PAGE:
“I can’t see it!” That was the normal cry heard from a few of us boys who, shielding our eyes against the sun, were looking straight up trying to see a twenty-two-cent arrow just shot from one of their little fiberglass bows. It was a test of how powerful our bows were. If they could shoot an arrow out of sight, it was a good bow. If not…well no one wanted the nickname of “Weak bow.”

It was always good to hear the cry, “There it is, look out!” as we all ran to get out of the way of the falling arrows. We didn’t want to go home with an arrow sticking out the top of our foreheads. Our moms would have pulled it out, doused it with alcohol, and put an end to our shooting. As a result, we were as careful as 8- or 9-year-old boys could be to get out of the way. (Editor: Kids, please don’t try this at home!)

Ten point Danny shot with his Black Widow retirement bow in 2018.

At 68 years of age, I can say for sure that life was simpler then. It was also more fun, even if it was a little more dangerous from falling arrows, but we were all a lot faster then. While my body has changed, along with the times, the one thing that hasn’t changed over the years is my fascination with the bow and arrow.

Back in B.F. (that’s Before Fiberglass), we would make a bow from any sapling we could cut down. We would use bailing twine to string it, then make arrows from small semi-straight sticks, or even straight hollow weeds.

We killed a lot of time back then, though not much else. We were living out our days of Cowboys and Indians, as well as Daniel Boone and Davy Crockett. We all knew that Daniel and Davy had to be related, because they both looked like Fess Parker. I guess you would have to be my age to understand that.

Ohio didn’t have many deer in those days, so as we grew older we laid aside our bows. Instead we took up our .22 rifles, and shotguns, to hunt squirrels, rabbits and grouse. In those years most boys hunted, and in high school it wasn’t unusual for some of us to have a gun in our old cars to hunt with after school. My how times have changed. In the late ‘60s, the state began stocking deer, so that by the mid ’70s there was an estimated 100,000 in the state, and just a few around where we lived in southern Ohio. After getting married in 1972, I found that little red fiberglass bow. Though it was probably only 15 or 20 pound pull, I just had to shoot it a few times and remember those younger days.

Even though the bow fascination had laid dormant for some years, it wasn’t dead. In the mid ‘70s, a full-scale resurrection began taking place. Looking in an early chain department store called Heck’s, I saw the prettiest thing I’d seen since marrying my wife. There before my weeping eyes and watering mouth, was a rack of Ben Pearson Recurves. The price was about $30, so I took home a 58” Rogue, then later bought a 60” Renegade from my oldest brother when he gave up bow hunting.

2019 spike shot with the Black Widow bow.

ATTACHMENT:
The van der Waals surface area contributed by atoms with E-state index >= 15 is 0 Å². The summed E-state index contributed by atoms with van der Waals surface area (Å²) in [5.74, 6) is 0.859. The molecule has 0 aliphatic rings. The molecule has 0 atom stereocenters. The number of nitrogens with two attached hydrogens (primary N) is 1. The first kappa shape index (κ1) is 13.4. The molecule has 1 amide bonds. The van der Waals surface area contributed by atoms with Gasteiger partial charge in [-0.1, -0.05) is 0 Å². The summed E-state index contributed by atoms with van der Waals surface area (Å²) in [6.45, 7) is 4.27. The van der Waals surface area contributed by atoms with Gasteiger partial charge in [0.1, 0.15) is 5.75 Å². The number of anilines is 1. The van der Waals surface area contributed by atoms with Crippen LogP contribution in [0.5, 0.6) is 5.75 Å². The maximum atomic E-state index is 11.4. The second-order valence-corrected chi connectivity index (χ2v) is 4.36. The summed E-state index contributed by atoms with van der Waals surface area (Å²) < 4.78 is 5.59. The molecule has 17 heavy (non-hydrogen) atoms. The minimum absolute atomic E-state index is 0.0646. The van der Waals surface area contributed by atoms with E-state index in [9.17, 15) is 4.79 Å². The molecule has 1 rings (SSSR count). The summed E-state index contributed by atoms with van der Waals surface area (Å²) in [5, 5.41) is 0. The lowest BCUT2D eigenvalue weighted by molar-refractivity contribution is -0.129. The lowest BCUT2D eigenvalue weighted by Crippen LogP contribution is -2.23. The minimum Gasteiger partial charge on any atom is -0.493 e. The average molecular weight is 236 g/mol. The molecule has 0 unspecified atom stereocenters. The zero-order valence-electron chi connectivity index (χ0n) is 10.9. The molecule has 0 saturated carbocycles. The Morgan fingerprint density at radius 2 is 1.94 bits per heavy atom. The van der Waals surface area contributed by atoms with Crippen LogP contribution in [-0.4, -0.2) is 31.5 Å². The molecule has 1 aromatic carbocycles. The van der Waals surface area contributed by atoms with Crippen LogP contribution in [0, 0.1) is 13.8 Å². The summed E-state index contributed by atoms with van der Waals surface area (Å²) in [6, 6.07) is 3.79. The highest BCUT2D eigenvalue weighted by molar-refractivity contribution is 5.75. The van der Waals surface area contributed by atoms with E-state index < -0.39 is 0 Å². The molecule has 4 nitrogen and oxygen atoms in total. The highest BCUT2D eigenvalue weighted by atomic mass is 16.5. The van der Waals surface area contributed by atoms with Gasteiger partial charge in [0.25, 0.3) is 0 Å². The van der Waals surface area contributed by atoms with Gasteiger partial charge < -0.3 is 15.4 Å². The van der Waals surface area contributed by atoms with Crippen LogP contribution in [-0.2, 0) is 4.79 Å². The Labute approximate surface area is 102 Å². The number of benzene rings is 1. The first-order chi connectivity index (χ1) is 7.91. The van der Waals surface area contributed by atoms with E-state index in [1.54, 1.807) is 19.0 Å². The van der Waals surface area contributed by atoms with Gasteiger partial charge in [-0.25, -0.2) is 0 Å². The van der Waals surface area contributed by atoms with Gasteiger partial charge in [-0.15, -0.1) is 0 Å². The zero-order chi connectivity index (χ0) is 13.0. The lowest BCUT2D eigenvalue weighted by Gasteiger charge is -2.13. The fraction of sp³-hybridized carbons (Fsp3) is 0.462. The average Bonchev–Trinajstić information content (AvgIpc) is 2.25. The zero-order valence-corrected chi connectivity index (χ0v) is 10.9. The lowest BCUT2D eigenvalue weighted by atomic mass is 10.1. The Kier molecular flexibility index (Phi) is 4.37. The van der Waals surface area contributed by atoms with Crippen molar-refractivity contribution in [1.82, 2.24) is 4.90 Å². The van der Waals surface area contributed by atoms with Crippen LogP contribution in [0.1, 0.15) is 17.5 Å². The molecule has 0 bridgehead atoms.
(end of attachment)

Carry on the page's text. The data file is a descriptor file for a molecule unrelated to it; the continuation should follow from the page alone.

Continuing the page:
Each one of these has provided a lot of shooting time, and enjoyment, in the woods over the years. Those beautiful bows are still shootable, and they hang on my office wall next to a Black Widow recurve that I bought myself a couple years ago as a retirement gift.

The question that needs answered however is, what is it about the recurve or longbow that can hold our attention for so many years? Many will say, like us boys looking up for the arrows we’d shot so many years ago, “I can’t see it.” For those of us who still have them, and use them, there is no doubt they have a special place in our lives.

First, I believe that they are a reminder of simpler, more carefree, times of our lives. Like Mark Twain, writing Tom Sawyer and Huck Finn, I believe he pictured himself in their place. Skipping school to play river pirates, fishing and rafting, barefoot and free in imagination, as well as life. It seems stress and wrinkles fade as we handle our bows. We are able to think younger, simpler thoughts, at a time when we really need that.

Second, it’s just the enjoyment of the woods and the hunt. The statement, I don’t hunt to kill an animal, but I kill because I hunt, becomes truer with each passing year. Life is sacred, given by God, to fulfill His purpose in each of us. The same God that gives us life, also gives it to the animals for our benefit. I believe that’s why there is a little sadness when we make the good shot, which takes a beautiful animal’s life.

Most hunting videos I have tried to watch rob both man and animal of the dignity they both deserve. As laughter rings out, high fives are exchanged, and a deer shot with a gun at 200 yards by a celebrity runs off dragging a front leg. No enjoyment of the woods or animal. It’s just a kill as the outfitter collects his trophy fee, and the hunter the animal he never worked for, just bought.

Third, I believe it’s the feeling of accomplishment that comes when you are able to kill an animal, or even just hunt, with a recurve or a longbow.

Danny and his wife, Debbie attempting to take a selfie. Married 48 years this June, she’s still prettier than all of his bows.

I admit to hunting with all different kinds of bows over the years, but after killing my fair share of deer with bows of other kinds, the thrill isn’t there as it used to be. I didn’t want to quit hunting, that fall urge is still there. Ever feel like your neck swells in the fall? That’s the bow hunter’s urge. The recurve adds more to the hunt for me, while allowing me to enjoy any success I may have, a little more. Whether a big buck, small buck, doe or just time killed, it is special.

The Black Widow I bought as the retirement gift two years ago took down a nice 10-point its first year, and a spike this year. Both were special gifts.

As I look at those bows hanging on the wall, I have to admit I’d still like to shoot one arrow straight up and hear the boys say again “We can’t see it!” How about you? After all, there is still a little boy in every old man.